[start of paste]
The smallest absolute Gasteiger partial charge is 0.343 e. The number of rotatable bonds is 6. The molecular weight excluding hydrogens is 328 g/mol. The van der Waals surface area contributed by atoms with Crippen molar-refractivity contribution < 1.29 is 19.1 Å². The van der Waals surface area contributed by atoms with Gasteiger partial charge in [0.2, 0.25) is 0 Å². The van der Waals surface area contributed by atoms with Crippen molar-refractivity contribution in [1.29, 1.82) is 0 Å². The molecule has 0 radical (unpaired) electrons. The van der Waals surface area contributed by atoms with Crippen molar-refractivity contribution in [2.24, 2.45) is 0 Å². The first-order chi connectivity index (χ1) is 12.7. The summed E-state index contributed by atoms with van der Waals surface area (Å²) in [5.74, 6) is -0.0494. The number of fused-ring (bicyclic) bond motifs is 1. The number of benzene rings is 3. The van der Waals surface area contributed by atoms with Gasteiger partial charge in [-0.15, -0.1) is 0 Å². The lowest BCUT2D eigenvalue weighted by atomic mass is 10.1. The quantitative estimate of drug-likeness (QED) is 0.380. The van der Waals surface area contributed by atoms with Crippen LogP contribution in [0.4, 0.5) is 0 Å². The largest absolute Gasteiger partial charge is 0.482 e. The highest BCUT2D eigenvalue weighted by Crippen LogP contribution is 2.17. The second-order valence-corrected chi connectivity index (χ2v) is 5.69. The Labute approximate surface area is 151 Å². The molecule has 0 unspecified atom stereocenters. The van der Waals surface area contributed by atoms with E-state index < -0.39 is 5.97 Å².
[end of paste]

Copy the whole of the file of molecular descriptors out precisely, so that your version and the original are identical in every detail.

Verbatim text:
The smallest absolute Gasteiger partial charge is 0.343 e. The number of rotatable bonds is 6. The molecular weight excluding hydrogens is 328 g/mol. The van der Waals surface area contributed by atoms with Crippen molar-refractivity contribution < 1.29 is 19.1 Å². The van der Waals surface area contributed by atoms with Gasteiger partial charge in [0.2, 0.25) is 0 Å². The van der Waals surface area contributed by atoms with Crippen molar-refractivity contribution in [1.29, 1.82) is 0 Å². The molecule has 0 radical (unpaired) electrons. The van der Waals surface area contributed by atoms with Crippen molar-refractivity contribution in [2.24, 2.45) is 0 Å². The first-order chi connectivity index (χ1) is 12.7. The summed E-state index contributed by atoms with van der Waals surface area (Å²) in [5.74, 6) is -0.0494. The number of fused-ring (bicyclic) bond motifs is 1. The number of benzene rings is 3. The van der Waals surface area contributed by atoms with Gasteiger partial charge in [-0.15, -0.1) is 0 Å². The lowest BCUT2D eigenvalue weighted by atomic mass is 10.1. The quantitative estimate of drug-likeness (QED) is 0.380. The van der Waals surface area contributed by atoms with Crippen LogP contribution in [0.4, 0.5) is 0 Å². The largest absolute Gasteiger partial charge is 0.482 e. The highest BCUT2D eigenvalue weighted by Crippen LogP contribution is 2.17. The second-order valence-corrected chi connectivity index (χ2v) is 5.69. The Labute approximate surface area is 151 Å². The molecule has 0 unspecified atom stereocenters. The van der Waals surface area contributed by atoms with E-state index < -0.39 is 5.97 Å².